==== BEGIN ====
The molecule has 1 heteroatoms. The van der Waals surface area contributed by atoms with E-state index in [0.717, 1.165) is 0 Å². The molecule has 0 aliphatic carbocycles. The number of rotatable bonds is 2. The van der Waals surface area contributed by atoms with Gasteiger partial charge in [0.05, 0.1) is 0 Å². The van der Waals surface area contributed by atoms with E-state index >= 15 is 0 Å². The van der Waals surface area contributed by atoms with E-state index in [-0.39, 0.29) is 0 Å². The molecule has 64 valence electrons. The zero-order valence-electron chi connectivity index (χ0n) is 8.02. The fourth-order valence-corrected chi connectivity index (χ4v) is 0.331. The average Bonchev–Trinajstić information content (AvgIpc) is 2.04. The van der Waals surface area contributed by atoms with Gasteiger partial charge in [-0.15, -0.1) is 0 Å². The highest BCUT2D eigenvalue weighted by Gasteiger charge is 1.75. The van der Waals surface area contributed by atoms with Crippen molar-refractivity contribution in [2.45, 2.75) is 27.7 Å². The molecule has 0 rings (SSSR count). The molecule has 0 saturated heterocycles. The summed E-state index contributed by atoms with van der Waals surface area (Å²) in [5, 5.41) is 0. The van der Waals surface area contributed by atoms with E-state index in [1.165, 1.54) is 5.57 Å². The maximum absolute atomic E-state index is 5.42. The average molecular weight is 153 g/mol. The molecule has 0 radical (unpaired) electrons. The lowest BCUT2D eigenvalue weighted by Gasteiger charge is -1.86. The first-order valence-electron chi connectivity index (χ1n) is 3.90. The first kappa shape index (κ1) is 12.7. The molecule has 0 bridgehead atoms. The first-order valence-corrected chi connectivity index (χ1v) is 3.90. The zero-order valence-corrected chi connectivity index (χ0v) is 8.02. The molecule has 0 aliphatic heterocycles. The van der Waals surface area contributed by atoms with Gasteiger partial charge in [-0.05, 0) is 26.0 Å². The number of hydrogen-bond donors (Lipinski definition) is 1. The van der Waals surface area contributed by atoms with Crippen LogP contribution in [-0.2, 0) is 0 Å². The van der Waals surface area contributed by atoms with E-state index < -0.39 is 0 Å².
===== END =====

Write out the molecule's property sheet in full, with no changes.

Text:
The molecule has 1 heteroatoms. The van der Waals surface area contributed by atoms with E-state index in [0.717, 1.165) is 0 Å². The molecule has 0 aliphatic carbocycles. The number of rotatable bonds is 2. The van der Waals surface area contributed by atoms with Gasteiger partial charge in [0.05, 0.1) is 0 Å². The van der Waals surface area contributed by atoms with E-state index >= 15 is 0 Å². The van der Waals surface area contributed by atoms with E-state index in [-0.39, 0.29) is 0 Å². The molecule has 64 valence electrons. The zero-order valence-electron chi connectivity index (χ0n) is 8.02. The fourth-order valence-corrected chi connectivity index (χ4v) is 0.331. The average Bonchev–Trinajstić information content (AvgIpc) is 2.04. The van der Waals surface area contributed by atoms with Gasteiger partial charge in [-0.15, -0.1) is 0 Å². The highest BCUT2D eigenvalue weighted by Gasteiger charge is 1.75. The van der Waals surface area contributed by atoms with Crippen molar-refractivity contribution in [2.45, 2.75) is 27.7 Å². The molecule has 0 rings (SSSR count). The molecule has 0 saturated heterocycles. The summed E-state index contributed by atoms with van der Waals surface area (Å²) in [5, 5.41) is 0. The van der Waals surface area contributed by atoms with E-state index in [1.165, 1.54) is 5.57 Å². The maximum absolute atomic E-state index is 5.42. The average molecular weight is 153 g/mol. The molecule has 0 radical (unpaired) electrons. The lowest BCUT2D eigenvalue weighted by Gasteiger charge is -1.86. The first-order valence-electron chi connectivity index (χ1n) is 3.90. The first kappa shape index (κ1) is 12.7. The molecule has 0 bridgehead atoms. The first-order valence-corrected chi connectivity index (χ1v) is 3.90. The zero-order valence-corrected chi connectivity index (χ0v) is 8.02. The molecule has 0 aliphatic heterocycles. The van der Waals surface area contributed by atoms with Gasteiger partial charge in [-0.05, 0) is 26.0 Å². The number of hydrogen-bond donors (Lipinski definition) is 1. The van der Waals surface area contributed by atoms with Crippen LogP contribution in [-0.2, 0) is 0 Å². The van der Waals surface area contributed by atoms with E-state index < -0.39 is 0 Å².